In February 1793 France declared war against Britain. The Channel Islands immediately resumed their centuries-old strategic importance. Local shipowners and merchants applied for letters-of-marque so that they could embark on privateering voyages.
Privateers are effectively state licensed private warships. Private individual can equip their own vessels for war and are licensed to seize and plunder enemy shipping. The master had to hold a licence from the Government called a Letter of Marque. Between 1793 and 1801 235 such letters were issued by the English authorities to captains of Guernsey ships.
The garrison of British soldiers on Guernsey was reinforced and the Guernsey Milita’s training took on a more urgent tone. The Militia could muster over 3,000 boys and men and served as a valuable additional force to the regular British soldiers on the island.
The Channel Islands served as a vital staging-post for the British secret service. Even before the Revolutionary war Guernsey had been a centre for naval intelligence.
In March 1793 peasants in the Vendee in France rose in revolt against the new Republic. The British government and French royalist émigrés saw the possibilities of exploiting this situation. An existing network of spies was expanded to bring news from Brittany to the Channel Islands (Jersey in particular) and thence to England. Agents could be sent through this network into France to help to organise the counter-revolution. This spy network was known as la Correspondance and the agents usually operated under code-names. The head of the correspondance in Guernsey was Monsieur de Vossey, alias Le Juste (the right word).
British hopes were further raised by the counter-revolution of the Chouans in Brittany. Agents, money and supplies were sent via the Correspondance to Breton sympathisers.
French Royalist Forces
Guernsey was used by both the French Royalists and the British government as a base for building up an army of émigrés who could invade mainland France. Several companies were raised between 1793 and 1796 but their objectives were not achieved.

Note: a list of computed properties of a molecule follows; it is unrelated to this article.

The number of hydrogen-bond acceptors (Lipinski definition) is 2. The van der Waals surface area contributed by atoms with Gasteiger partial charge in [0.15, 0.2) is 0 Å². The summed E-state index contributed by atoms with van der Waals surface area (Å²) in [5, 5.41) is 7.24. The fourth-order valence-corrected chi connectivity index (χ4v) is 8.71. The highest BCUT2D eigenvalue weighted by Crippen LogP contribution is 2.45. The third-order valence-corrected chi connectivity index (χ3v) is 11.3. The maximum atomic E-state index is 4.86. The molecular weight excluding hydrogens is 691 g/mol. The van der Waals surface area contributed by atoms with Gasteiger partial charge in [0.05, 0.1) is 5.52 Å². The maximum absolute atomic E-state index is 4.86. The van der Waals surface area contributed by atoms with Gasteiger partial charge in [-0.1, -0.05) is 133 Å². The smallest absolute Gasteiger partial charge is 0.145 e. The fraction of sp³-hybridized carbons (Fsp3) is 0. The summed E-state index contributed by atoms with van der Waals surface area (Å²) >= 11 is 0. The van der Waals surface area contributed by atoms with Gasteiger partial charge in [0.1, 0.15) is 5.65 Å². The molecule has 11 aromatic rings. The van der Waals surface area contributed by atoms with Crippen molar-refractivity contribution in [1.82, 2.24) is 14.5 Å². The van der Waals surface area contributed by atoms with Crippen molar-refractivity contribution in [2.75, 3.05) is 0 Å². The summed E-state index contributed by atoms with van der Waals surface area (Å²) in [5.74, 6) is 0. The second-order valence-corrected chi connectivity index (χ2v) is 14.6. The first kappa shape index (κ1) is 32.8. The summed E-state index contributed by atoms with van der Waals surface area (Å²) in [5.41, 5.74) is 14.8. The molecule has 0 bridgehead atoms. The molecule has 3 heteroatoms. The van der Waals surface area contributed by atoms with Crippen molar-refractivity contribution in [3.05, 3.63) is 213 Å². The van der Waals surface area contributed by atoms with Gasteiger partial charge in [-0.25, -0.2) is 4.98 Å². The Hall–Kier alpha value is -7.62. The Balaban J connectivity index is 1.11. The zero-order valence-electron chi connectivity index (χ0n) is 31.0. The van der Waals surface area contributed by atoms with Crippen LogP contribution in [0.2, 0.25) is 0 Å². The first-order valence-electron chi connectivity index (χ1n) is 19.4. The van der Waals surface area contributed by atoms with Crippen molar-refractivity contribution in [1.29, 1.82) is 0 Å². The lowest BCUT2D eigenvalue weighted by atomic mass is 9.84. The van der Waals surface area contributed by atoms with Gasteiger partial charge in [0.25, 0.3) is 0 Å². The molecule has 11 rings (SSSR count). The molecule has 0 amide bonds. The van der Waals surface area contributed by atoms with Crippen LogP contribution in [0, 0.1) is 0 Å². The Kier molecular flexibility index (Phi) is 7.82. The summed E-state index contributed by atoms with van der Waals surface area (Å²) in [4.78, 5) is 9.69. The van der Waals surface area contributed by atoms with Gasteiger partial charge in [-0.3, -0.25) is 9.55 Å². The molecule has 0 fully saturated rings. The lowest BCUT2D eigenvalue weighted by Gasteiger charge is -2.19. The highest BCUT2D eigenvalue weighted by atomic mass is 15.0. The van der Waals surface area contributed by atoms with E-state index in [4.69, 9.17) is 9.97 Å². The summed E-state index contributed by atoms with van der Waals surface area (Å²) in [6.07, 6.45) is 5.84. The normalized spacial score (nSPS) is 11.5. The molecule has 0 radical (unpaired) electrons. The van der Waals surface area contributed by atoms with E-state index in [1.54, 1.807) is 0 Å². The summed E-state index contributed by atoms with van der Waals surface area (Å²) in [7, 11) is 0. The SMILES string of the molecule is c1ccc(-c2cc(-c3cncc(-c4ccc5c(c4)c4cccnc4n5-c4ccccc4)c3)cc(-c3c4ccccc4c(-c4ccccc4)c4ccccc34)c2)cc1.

French Plans to Invade the Islands
The Channel Islands were on the front line of the ever developing war. In January 1794 the Committee of Public Safety in Paris drew up orders for the launching of an invasion of the Channel Islands.
The scale of the proposed attack was huge. An army of 20,000 infantry, 200 to 300 cavalry and 200 artillery pieces were to be used (10,000 on Guernsey alone). Jersey, Guernsey and Alderney were to be attacked simultaneously.
The Channel Islands Attack :
The Guernsey Attack :
- 4 ships of the line to bombard Castle Cornet
- Transport vessels carrying mortars were to shell St Peter Port.
- St Martin’s battery to be attacked by the guns of 2 ships of the line
- Gunboats to attack St Peter Port harbour covering the landing of 10,000 men
- Any vessels attempting to leave Guernsey to be intercepted by corvettes and despatch boats
- Any and all resistance to be crushed
- All French émigrés in the islands were to be immediately condemned to death and executed
The French had good reason for wishing to invade the islands. At a stroke they could have eliminated the spies and émigrés who were so busy plotting mischief both with Royalist sympathisers in Brittany and with the peasant counter-revolutionaries known as the Chouans. The Correspondance would have been destroyed. The islanders would no longer have been able to engage in privateering against French coastal shipping. The islands would no longer have served as a forward-post for the British army and navy. Rather, the French could have employed Guernsey as a well defended port from which to harass the British fleet and to threaten landings in England.
Fortunately the invasion was never launched.
If you want to read more on this subject we can heartily recommend Dr Gregory Stevens Cox’s book of the same name “Guernsey & the French Revolution” from which this article was mostly written.